Probably you were also wondering where all the money collected mainly as fee/tax is going. Many people are guessing, but very few know the numbers. My feeling is that even the ones who know the numbers have only vague ideas about the trends. So I am happy to present here probably the only historic overview of IOF expense evolution from 2000 to present.
The short summary:
- IOF expenses have grown unrelentlessly since 2005, from around €200,000 to a budgeted €900,000 in 2018
- Staff cost is the dominant expense that also provided the backbone for total growth, a superb confirmation of Parkinson’s Law
- Spend on IT systems has exploded from €0 in 2013 to a planned €110,000 in 2018 – or close to 4 times what he IOF spends on quality assurance for all events in a typical year
- The Olympic project is a less visible sink for freely spendable money, but its average annual cost is comparable to all spend on IOF event quality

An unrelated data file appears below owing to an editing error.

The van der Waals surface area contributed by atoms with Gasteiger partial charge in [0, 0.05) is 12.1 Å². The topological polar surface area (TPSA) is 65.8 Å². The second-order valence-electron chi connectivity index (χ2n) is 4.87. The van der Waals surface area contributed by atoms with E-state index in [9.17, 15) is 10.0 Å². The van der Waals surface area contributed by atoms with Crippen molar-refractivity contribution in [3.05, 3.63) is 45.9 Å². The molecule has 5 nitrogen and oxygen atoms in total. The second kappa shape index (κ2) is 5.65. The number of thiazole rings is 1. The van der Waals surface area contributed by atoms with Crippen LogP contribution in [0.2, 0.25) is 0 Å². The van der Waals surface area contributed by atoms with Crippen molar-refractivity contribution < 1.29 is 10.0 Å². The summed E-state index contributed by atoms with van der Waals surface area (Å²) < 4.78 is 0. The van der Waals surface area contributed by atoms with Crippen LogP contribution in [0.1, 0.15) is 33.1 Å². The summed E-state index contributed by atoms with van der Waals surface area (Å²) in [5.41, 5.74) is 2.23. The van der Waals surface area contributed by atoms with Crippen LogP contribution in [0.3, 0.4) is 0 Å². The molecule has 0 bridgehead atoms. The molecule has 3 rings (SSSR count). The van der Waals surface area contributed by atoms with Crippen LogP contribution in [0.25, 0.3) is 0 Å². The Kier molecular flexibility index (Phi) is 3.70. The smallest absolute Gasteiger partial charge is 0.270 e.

- Some growth is related to taking on flow through expenses (TV, AD), that were part of the sport, but now they are more visible, which is a good thing.
I have to admit, that it was not easy to put together the data, despite IOF being committed to the highest standards of transparency. It is bad form to complain about the difficulty of an analysis, but I have to give this caveat: post-2006 the data is mainly estimate, directionally correct, but may deviate slightly in detail. Audited reports have a different cut than relevant budget. Post-2012 60% of the expenses were on one single line “Other expenses” in the audited reports, so I had to rely on adjusted budget numbers. Where some details were given, like 2013 and 2015, they did not appear to match the totals in the audited reports, and so on.